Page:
Cell Death

Believe it or not, cell death, or apoptosis, is a very important function of the human body.  Every time a cell or part of a cell goes haywire, the endocannabinoid system causes it to commit cellular suicide.  When this system malfunctions, that’s one of the reasons we get cancer.  Our body actually has many cancer cells in it at any given point, and the body is fighting them in a variety of ways at all times; sending larger cells to swallow the cancer cells and causing the cell to kill itself for example.  Introducing cannabinoids to the body through marijuana intake can catalyze the process of cell death and aid the body in its daily fight against cancer.

 

Appetite and Digestion

Let’s take a quick look at how endocannabinoids, such as anandamide and 2-AG, affect appetite and digestion.   Endocannabinoid activity in the brain stimulates appetite in the hypothalamus and increases the palatability of food.  As the food moves through the digestive system, endocannabinoids are responsible for slowing gastric emptying and allowing for the absorption of more nutrients.  As the food moves to the colon, endocannabinoids signal the to the brain that one is satiated, thereby decreasing appetite and food intake.  For those enduring medical procedures that reduce appetite and palatability, medical marijuana simulates the body’s natural process and can make food seem appealing.  This is of enormous importance for the health of those patients.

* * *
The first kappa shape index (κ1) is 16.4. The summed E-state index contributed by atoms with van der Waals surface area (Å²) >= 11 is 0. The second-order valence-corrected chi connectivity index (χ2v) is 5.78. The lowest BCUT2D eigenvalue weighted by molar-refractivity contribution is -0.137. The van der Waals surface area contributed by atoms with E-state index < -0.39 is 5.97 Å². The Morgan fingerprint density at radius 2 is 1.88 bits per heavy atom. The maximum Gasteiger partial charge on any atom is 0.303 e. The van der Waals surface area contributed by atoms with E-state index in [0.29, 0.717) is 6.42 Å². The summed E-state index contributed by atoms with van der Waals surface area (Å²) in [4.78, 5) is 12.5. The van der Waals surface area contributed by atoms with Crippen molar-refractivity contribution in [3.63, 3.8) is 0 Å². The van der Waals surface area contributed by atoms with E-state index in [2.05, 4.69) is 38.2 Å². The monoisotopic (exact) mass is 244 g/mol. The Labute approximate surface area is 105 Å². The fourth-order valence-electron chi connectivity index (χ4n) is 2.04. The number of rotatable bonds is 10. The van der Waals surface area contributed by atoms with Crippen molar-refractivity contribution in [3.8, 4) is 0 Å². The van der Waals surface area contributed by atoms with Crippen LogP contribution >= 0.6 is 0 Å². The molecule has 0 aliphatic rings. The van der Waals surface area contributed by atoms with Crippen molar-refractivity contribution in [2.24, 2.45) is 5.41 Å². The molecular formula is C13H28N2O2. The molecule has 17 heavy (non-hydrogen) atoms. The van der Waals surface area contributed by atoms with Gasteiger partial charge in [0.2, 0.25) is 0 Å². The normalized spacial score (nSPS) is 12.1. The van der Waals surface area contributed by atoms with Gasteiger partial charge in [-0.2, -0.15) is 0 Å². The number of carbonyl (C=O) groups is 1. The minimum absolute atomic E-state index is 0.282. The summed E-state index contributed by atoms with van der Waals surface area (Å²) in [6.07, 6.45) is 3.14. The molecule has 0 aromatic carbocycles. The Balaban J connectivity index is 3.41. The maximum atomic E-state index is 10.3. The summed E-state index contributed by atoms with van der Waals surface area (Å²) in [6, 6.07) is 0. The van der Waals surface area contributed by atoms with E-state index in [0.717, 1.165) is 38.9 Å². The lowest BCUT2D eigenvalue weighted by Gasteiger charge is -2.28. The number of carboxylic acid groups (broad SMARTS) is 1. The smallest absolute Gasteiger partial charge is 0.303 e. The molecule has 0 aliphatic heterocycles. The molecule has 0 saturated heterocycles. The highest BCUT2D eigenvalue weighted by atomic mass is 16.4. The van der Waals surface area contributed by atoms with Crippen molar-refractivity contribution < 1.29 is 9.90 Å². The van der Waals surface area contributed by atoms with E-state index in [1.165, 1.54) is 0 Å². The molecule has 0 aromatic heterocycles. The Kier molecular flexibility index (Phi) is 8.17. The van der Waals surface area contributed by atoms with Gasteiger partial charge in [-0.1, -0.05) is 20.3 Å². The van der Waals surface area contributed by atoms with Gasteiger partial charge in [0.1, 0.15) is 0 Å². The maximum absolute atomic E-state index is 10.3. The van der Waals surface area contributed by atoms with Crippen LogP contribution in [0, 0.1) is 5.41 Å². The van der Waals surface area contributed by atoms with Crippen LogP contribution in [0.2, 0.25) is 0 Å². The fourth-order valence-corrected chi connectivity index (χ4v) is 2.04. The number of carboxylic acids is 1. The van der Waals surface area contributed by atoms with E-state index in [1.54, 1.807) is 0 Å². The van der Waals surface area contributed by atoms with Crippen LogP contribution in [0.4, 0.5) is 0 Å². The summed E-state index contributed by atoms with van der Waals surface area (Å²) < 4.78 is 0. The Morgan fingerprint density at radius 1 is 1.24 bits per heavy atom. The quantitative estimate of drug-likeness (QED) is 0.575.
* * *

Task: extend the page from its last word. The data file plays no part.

Peripheral Metabolic Regulation

Cannabinoid receptors in the hypothalamus, liver and elsewhere regulate energy balance.  Stimulation of the endocannabinoid system increases food intake and adiposity (getting fatter) while blocking cannabinoid receptors decreases food intake and adiposity.  In the liver, when cannabinoid receptors are activated, it can cause lipogenesis (fatty acid production).  Using medical marijuana to activate or deactivate cannabinoid receptors in the liver can affect weight gain in whatever direction the marijuana practitioner chooses by isolating specific molecules and applying them in a way which will be absorbed and processed by the liver.

 

The examples above are two out of literally hundreds of functions affected by cannabinoids.  In future posts we will explore more physiological processes and disease management and why medical marijuana is unique in its synergy with the human body.

I once read something beautiful that I’d like to share.  Cannabinoids are responsible for homeostasis on the micro and macro levels of our bodies.  Just as cannabinoids regulate the health and well being of our cells, our organs and bodies as a whole, so too could they operate as regulators of the community organism by keeping us calm, healthy, kind, funny, joyful, creative and high.  Here’s to Cannabis!